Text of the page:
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Know Your Campsite Etiquette

By: Chris Nickson - Updated: 25 Dec 2012 | comments*Discuss
 
Camping Etiquette Campground Pets Fire

At home we’re surrounded by neighbours, and we’re used to etiquette of an unspoken kind so that everyone gets along – at least most of the time. We might not even realise we’re observing any kind of rules, but they’re definitely there.

When we go on holiday, especially around other people, we can’t just leave all those rules at home. Many still apply, and there are others we need to observe, too. Think of it as camping etiquette, and it’s really as important as a tent.

Etiquette in the Campground

In any campground there are going to be other people around, quite possibly a lot of them in the summer. They’ll be closer than your neighbours at home (and there are no thick walls between you), which means you need to be extra careful. Don’t walk through other people’s space to reach your own area, for instance, and you shouldn’t be too noisy, especially at night.

If a group of you are on holiday together, try and find an area away from the other tents, so you won’t disturb campers. If your children are with you, keep them under control, and the same for pets (make sure you’re scrupulous about cleaning up any mess they make).

It goes without saying that you should obey all the rules of the campground, from quiet hours to speed limits, and make sure you don’t leave rubbish lying around – there are always plenty of bins around. Check beforehand, too, to see if the site accepts pets. If it doesn’t, either find a different place or leave your dog at home.

When you’re tearing down your tent, make sure you don’t leave any litter. Always perform a final check and dispose of any rubbish you see, even if it’s not yours. These are all basic good manners, of course, but they apply everywhere.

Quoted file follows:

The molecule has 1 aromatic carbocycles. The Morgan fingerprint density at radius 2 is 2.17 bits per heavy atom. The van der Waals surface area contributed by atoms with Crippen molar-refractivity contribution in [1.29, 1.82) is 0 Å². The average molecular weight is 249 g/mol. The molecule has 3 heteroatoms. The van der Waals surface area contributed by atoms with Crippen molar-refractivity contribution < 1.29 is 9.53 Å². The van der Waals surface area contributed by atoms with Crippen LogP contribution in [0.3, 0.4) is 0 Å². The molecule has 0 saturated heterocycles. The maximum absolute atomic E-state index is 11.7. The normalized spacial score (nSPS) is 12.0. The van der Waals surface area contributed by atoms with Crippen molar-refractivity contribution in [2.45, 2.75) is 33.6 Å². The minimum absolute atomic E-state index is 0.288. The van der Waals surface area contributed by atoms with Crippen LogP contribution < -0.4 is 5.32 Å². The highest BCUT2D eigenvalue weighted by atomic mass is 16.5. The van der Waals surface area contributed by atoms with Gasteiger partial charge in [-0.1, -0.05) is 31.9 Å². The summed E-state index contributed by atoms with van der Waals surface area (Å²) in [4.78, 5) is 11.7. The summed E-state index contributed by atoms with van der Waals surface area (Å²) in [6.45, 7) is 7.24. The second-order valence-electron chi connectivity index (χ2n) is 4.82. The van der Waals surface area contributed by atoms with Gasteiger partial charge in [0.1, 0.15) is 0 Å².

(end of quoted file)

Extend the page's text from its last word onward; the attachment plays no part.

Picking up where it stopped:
Etiquette in the Open

Of course, when you camp out in the open – wild camping – then there won’t be other campers around you. But that doesn’t give you a licence to behave however you want. You still need to remember the Countryside Code.

If you’re making a campfire, make sure you know how to do it properly and keep it safe, and certainly ensure it’s out before you leave and carefully cleaned away. When you go, there should be no sign that you’d ever been there, not even any cigarette butts. Take your litter, and bury ashes. Don’t take woods from the trees for your fire – only use fallen branches. If there’s a fire ban in the area, don’t break it. Either do without a campfire or use other methods to heat your food (such as a solid fuel stove).

You shouldn’t try and feed any animals you see – remember, they’re called wildlife for a reason. If you have a dog with you, keep it under close control so it doesn’t worry any farm or wild animals.

If you’re in the wild, you won’t have built-in toilet facilities. So you’ll need to make your own. But make sure they’re well away from any water to avoid possible contamination, and take the time to bury your waste.

Most of these things are common sense, things people do without thinking about them. But sometimes a reiteration of these unspoken rules can be a good thing. Remember, whether it’s a campground or in the wild, you’re in someone’s home.

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The golden rule is to always treat others as you'd like them to treat you. Respect is the key, as it is in most things. If you're with your wife or partner and you want to argue about something, do it somewhere else - sounds carries a long way in a campground and other people don't need your drama. After 10 pm you should always be as quiet as possible so as not to disturb others who might have small children. Use your common sense and you'll be fine.
Anthony - 14-Jun-12 @ 10:48 AM
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